By Jerry Soverinsky
ALEXANDRIA, Va.—Less than six months into a global pandemic, most companies holding their collective breath, trying to stay afloat at a time when consumer spending was plunging and unemployment soaring, Kyle Knutson assessed conditions at his rural Wisconsin convenience store, double-checked his math and decided that the time was right ... to build a new store.
The decision was an easy one for the c-store veteran and CEO of Synergy Cooperative, whose quarter century of industry experience told him that while the timing to commit to a multimillion-dollar project may have been imperfect, renewing his lease at an aging store at which the state mandated that he comply with upgrades was even less palatable.
“We studied the investment as well as other competitive changes that were happening in our community and decided that a rebuild would position us best for the future,” he said.
With a history dating back more than 50 years in Cumberland, Wisconsin, Synergy Coop has carved out a sizable following as a local gathering place for the town’s 2,200 residents, one whose cooperative legal structure conveyed ownership status to its members. It’s also a popular stop for vacationers seeking outdoor adventure among the area’s hundreds of lakes.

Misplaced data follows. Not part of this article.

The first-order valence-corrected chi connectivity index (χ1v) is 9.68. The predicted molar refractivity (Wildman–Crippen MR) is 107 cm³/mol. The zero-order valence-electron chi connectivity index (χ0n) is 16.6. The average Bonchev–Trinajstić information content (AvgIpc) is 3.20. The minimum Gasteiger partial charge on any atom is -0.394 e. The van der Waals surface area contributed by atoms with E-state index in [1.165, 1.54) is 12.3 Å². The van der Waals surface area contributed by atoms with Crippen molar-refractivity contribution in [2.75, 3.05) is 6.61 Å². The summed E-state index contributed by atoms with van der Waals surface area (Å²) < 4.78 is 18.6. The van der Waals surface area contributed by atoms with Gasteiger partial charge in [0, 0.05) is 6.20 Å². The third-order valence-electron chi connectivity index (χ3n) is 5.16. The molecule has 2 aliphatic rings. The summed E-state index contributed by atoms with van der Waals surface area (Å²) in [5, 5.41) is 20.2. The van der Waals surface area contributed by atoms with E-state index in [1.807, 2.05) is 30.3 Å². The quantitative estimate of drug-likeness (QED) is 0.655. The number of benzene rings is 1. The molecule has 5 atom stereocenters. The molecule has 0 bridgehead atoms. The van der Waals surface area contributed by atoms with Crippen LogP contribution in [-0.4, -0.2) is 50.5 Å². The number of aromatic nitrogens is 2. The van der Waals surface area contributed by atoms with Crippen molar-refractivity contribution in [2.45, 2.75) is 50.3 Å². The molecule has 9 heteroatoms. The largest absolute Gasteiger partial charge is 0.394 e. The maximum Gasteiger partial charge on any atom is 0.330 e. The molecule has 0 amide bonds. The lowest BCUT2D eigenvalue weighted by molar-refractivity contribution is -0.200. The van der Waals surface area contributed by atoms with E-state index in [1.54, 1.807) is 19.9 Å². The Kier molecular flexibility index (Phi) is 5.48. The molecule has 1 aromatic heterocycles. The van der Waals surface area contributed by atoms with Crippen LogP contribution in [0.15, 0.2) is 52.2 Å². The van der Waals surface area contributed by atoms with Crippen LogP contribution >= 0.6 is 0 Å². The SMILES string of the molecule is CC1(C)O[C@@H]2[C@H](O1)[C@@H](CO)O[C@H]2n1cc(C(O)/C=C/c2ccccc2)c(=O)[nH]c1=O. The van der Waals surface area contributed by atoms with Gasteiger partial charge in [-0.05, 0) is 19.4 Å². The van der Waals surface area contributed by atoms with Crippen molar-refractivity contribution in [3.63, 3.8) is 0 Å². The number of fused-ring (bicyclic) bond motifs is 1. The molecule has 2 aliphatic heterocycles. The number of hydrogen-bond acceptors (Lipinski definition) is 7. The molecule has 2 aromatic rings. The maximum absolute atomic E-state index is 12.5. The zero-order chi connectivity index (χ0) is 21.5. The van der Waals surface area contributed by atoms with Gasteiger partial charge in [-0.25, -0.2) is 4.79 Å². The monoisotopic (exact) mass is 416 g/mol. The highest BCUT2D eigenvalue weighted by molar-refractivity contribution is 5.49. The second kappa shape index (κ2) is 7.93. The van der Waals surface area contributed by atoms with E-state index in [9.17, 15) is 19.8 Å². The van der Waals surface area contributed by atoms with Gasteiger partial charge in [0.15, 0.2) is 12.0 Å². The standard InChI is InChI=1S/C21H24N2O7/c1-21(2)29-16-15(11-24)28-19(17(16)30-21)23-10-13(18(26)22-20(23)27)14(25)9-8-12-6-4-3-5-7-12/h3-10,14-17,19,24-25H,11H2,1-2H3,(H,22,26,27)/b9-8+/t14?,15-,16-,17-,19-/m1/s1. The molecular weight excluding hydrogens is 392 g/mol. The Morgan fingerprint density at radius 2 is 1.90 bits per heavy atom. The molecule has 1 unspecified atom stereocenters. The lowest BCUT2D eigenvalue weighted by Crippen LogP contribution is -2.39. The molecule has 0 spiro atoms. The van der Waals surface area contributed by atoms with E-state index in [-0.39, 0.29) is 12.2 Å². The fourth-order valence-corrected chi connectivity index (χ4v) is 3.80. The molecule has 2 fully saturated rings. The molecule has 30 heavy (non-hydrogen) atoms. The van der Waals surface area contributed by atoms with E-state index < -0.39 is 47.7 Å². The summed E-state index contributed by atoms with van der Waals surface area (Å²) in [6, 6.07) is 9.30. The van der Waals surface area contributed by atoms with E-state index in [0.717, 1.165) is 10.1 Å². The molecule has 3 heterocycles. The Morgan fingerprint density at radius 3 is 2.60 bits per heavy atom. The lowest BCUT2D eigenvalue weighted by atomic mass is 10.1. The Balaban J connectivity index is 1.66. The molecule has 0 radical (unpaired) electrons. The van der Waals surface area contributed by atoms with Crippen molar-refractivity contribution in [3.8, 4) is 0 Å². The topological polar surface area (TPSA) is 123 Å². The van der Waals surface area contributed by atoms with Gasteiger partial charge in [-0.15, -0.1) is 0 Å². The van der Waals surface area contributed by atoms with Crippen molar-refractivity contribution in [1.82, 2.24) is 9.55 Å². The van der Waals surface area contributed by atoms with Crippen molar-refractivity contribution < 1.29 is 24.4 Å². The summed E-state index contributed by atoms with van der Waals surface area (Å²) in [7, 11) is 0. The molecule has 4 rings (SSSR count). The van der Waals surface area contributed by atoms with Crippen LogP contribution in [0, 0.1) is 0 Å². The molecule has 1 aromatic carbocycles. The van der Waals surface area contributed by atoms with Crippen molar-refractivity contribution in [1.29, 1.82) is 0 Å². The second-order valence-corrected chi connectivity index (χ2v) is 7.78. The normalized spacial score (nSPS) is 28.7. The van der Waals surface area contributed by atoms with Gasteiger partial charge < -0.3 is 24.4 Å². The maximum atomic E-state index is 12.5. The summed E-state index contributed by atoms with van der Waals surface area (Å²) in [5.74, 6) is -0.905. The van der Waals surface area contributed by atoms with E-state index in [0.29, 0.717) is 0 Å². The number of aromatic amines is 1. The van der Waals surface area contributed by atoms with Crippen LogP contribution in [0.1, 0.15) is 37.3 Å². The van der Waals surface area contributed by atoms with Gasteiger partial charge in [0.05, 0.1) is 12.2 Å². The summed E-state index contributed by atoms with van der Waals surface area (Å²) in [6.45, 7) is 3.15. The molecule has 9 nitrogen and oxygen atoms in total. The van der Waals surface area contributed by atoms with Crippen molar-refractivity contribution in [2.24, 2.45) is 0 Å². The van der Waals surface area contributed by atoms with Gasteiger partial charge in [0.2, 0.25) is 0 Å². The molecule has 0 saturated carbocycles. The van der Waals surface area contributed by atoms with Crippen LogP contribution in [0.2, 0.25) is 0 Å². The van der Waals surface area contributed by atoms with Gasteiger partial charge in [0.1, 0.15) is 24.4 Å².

To provide maximum value for his investment, Knutson decided that the rebuild would need to cater to both locals—“we have farmers that stop by regularly”—as well as vacationers. “We felt that anything we could do to benefit the store would benefit the entire community,” he said.
Knutson performed his due diligence and settled on a partner for his rebuild: Cenex.
Learn more about Knutson’s decision to upgrade, how he changed the interior and exterior of his store and why he decided to go with Cenex’s LIFT program in the March issue of NACS Magazine.
Jerry Soverinsky is a Chicago-based freelance writer and NACS Magazine contributing writer.